The beneficent sharer. An ideal. Can there be anything inherently wrong with this? But what happens when there is not enough to share? Where does the sharer’s obligation end? A Randian (Ayn Rand devotee) might argue that every iota of energy spent not producing inevitably detracts from the total availability of goods and services. What about those that are selfish and don’t want to share? Do the sharers then have to overcompensate, further diluting their own productivity?

As far as the conservative’s ideal man, the self-reliant rugged individualist, I find this too utopian. The problem with libertarians is that they envision a world of self-enlightened, individualist ‘type A’ performers who are always looking to create something. But supposedly the “mass of men lead lives of quiet desperation.” Aren’t there more people in the world who just want to have a “job,” with all life’s securities that used to come with one, rather than an opportunity to explore their own capabilities and leave a mark on the world?

The realist has to acknowledge this mass of people. I don’t think libertarianism does.

I do have one bone to pick with Timberlake’s analysis of liberal vs. conservative.
The Left now eschews the label “liberal,” in favor of “progressive.” Because of this, the waters have been muddied. Are today’s “progressives” really “liberal,” in the classical meaning of the word?

Timberlake claims that liberals are, generally speaking, opponents of censorship (while acknowledging their favoring of government control in other matters such as gun control).

But is this really the case? Many conservatives argue that it is the Left that is the overwhelming threat to freedom and free speech in particular. Just look at any of the myriad cases of college campuses silencing dissenting voices on any speech that contradicts the accepted politically correct narratives on any of the “social justice” issues du jour.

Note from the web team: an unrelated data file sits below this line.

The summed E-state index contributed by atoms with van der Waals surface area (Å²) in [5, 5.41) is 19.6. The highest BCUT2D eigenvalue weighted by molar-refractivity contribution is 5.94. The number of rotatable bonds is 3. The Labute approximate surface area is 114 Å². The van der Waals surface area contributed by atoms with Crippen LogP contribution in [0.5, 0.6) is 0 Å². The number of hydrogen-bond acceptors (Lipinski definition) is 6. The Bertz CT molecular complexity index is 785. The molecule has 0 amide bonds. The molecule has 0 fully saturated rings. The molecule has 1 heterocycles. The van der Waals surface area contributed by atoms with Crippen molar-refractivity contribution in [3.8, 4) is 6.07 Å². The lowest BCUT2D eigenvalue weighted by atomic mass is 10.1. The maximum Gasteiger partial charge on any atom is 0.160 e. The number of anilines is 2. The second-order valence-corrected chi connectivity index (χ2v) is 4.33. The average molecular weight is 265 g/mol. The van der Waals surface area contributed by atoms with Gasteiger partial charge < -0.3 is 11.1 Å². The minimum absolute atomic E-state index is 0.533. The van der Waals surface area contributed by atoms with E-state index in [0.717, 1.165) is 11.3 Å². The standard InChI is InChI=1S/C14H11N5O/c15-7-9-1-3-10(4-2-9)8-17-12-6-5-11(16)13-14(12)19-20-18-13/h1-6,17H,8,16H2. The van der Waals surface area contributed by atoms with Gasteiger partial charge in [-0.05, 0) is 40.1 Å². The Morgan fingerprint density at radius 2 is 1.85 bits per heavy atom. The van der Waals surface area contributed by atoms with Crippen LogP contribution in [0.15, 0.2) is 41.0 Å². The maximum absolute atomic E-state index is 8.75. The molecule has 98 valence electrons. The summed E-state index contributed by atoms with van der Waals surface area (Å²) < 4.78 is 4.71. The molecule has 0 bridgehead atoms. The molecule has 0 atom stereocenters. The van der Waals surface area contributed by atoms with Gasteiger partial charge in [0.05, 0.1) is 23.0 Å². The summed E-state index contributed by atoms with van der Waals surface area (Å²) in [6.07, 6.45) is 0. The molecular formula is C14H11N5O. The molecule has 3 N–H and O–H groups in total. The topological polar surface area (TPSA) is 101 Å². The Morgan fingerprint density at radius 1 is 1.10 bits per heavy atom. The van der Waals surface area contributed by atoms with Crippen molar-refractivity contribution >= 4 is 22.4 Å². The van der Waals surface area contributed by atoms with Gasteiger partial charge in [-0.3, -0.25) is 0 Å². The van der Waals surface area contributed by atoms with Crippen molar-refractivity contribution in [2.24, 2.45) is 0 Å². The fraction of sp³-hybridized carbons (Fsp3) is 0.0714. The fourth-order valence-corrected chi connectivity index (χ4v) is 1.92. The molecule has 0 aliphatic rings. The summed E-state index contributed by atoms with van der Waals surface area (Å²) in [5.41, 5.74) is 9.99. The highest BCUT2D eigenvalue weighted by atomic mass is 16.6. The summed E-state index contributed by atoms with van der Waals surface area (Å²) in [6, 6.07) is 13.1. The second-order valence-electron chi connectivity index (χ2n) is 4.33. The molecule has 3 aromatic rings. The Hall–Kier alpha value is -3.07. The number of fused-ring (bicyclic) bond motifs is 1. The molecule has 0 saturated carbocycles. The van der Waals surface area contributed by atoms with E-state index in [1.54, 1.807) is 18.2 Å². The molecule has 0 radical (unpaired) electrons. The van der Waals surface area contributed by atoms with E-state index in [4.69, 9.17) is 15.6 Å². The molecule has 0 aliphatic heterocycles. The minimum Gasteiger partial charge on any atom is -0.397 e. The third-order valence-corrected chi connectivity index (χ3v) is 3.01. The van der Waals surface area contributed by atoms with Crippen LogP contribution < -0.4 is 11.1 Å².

This new anti-free speech movement is chilling, and has led to a new phrase bandied with growing frequency: “liberal fascism.” Classic liberals should be appalled at how their offsprings’ generation has misappropriated their philosophy.

The middle section of the book includes a thoughtful examination of communism versus capitalism, and raises good questions regarding our own mixture of socialism and capitalism in relation to such critical concerns as health care.

The last section of “Style as Ideology...” begins with a frightening hiking experience. Timberlake uses his experience getting lost on the trail to illustrate a fundamental feature of the human condition: the need to make sensory information conform to our own predetermined thought patterns—and how that serves as a metaphor for how we collate and filter information to fit our preconceived worldviews. 

Timberlake uses a childhood experience viewing homes in the distance from his window as another metaphor for how the mind misplaces and misjudges distances, both physical and ideological.

How can we develop balanced, measured opinions? How do we walk the line between self-examination and self-corroboration? It is the latter which we do far more often, as people

endlessly cross the t’s and dot the i’s of what they think they already know, further refining their ideology without ever questioning it

as Timberlake eloquently puts it.

Timberlake does arrive at a solution for avoiding ideological purity. But you’ll have to read the book to find the answer.

-- Mark Charalambous

No comments:

Post a Comment